Good luck!

Creating Speedlines on Photoshop part 1: Brushes

If you're not familiar with the term, 'speedlines' are lines added over a comic panel or illustration to give a sense of movement. They emphasise things by directing the readers eye towards them and can also give a sense of the motion blur of a camera movement; standing in for the zooms and pans you find in film and animation.

Speedlines are one of the most simple ways to add energy and drama to a comic panel, but unfortunately they're also one of the most tedious things to actually draw. However, Photoshop's powerful and versatile brush settings can be used to create them much more quickly.

This section of the tutorial will talk you through the process of creating a set of speedline brushes. In the second part, I'll show you how to combine the brushes you've created with the path tool to quickly create linear and radial speedlines. It's worth bearing in mind that this method does not give the exact control and results of painstakingly creating them by hand with a pen and ruler. Also, while there's nothing hugely advanced in this tutorial, I'm going to assume the reader has at least some familiarity with Photoshop before trying this.

Making the Brushes

A Photoshop brush is composed of 2 parts: tip shape and presets. We're going to make the tip shape first.

1) Create a new, transparent file 30x30 pixels in size. Next, click View>New Guide and create a vertical guideline 15px in.

2) Create a new layer and turn on snap (View>Snap) if it isn't on already. Select the pen tool, make sure it is set to shape (circled on the screenshot) and use it to make a symmetrical black triangle, pointing up like this.

3) Go to Image>Image Size, deselect 'constrain proportions', and resize your image to 2500 pixels tall. This is the largest size a photoshop brush can be in any dimension, which will make your brush as versatile as it can be.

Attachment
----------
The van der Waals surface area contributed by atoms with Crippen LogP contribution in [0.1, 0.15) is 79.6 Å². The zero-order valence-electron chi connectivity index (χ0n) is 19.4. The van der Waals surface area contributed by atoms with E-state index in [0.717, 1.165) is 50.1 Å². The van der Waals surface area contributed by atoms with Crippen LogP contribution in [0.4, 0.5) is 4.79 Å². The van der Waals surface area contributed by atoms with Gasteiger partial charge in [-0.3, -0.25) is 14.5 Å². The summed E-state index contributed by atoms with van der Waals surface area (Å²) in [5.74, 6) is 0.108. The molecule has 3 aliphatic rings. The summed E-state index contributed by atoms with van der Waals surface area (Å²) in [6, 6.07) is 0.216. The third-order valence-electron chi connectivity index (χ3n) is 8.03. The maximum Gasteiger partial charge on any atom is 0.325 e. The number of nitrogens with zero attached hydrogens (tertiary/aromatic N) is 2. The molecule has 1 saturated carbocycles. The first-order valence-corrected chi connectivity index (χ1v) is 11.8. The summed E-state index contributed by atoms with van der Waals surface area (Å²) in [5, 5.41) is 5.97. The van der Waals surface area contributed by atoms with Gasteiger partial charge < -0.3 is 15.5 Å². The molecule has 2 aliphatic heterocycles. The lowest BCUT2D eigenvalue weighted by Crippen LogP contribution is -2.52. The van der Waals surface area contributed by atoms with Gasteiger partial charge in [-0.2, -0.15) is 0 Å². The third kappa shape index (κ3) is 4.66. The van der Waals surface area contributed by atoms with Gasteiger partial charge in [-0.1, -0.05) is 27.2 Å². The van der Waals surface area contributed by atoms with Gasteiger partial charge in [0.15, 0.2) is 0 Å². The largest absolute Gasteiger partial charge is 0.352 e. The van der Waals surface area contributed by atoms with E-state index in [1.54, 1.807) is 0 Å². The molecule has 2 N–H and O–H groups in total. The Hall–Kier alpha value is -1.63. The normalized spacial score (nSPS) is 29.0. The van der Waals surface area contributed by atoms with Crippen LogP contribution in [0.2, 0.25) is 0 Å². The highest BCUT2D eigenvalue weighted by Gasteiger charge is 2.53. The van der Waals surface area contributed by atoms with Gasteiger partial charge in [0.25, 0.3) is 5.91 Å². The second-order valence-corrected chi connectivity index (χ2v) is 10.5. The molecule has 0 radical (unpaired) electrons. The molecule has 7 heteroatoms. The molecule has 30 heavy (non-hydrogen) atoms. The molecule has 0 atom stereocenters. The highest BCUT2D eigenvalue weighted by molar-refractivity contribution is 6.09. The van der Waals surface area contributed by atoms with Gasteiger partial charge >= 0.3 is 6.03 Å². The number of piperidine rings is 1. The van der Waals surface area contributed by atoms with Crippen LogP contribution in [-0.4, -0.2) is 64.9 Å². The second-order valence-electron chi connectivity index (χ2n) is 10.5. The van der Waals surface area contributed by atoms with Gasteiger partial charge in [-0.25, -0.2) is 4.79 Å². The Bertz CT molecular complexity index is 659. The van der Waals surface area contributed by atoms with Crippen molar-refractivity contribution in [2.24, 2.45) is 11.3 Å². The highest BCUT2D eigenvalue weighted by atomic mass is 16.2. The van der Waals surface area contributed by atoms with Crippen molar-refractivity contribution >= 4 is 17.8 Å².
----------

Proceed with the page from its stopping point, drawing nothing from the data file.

4) You now have the base you're going to build the brushes from. Save it, so that you can come back to it. We're going to make a few different brushes from this. Our first brush is going to be a fairly thick speedline. Click Edit>Define Brush Preset... and name it 'Thick Speedline'. We're going to adjust the presets in a moment.
Note: Photoshop CS3 does not appear to let you define the brush if the vector mask (the black triangle) is the active layer, but it works fine if the other layer is selected. If this does not work on your version of photoshop, try rasterizing the shape layer.

5) Let's make some thinner ones. Resize your image to 20px wide and define another preset called 'Medium Speedline'. Resize it again, to 10px wide this time, and call this one 'Thin Speedline'. You're going to need these names because the thumbnails will look very similar. You can make further, thinner versions if you like, though the thinner you go the less smooth the tapering will be.

The Presets

6) Now it's time to make those shapes into useful brushes. Make yourself a nice big image for testing them out on as you work. Go to your brush pallet, select the thick speedline and input these values:

This will give brush that will create this in a few strokes:

Feel free to tweak these settings a little. Lowering the minimum diameter setting will give you more variance in the length and thickness of the lines. If you want to alter the length without effecting the thickness as much you can do that with the roundness jitter settings. Set the controls to 'off' for random, or 'pen pressure' if you'd like to control it manually. You can adjust the angle in the brush tip shape pane to whatever angle you like, and simply paint the speedlines onto your image. It's worth saving this preset somewhere as it is fast, easy and quite useful for linear speedlines. However, for this tutorial we're going to add another setting, which will allow us to use it with paths.

7) Set the angle to 180 degrees on the tip shape pane, and the angle jitter to 'direction'. Make sure the slider is set to 0. Click the little menu on the brush pallet, select 'New Brush Preset...' and name it something like 'Thick Path Speedline'.

8) Click the little lock next to 'Shape dynamics' so that it is closed. On the Brush Tip Shape pane, select your medium speedline. Drag the spacing back up to the maximum, and set the angle back to 180 degrees. Make a new brush preset with it and name it Medium Path Speedline.

9) Repeat the previous step with your thin speedline tip shape.

10) Save your brushes. Photoshop will save every brush you have in your pallet when you do this, so you may want to delete all of them but the ones we've just created so that you can save them separately.

On to part two...

Kickstart in the park

To wake myself up and kick the creeping cabin-fever that's been setting in, this morning I went to the park. Armed with some Solid Steel mixes and a camera and backed up by blue skies, bright sunlight and a crisp breeze, it was a nice way get back in touch with the world after the long weeks of being chained to my desk.

Here are a few of the things I saw.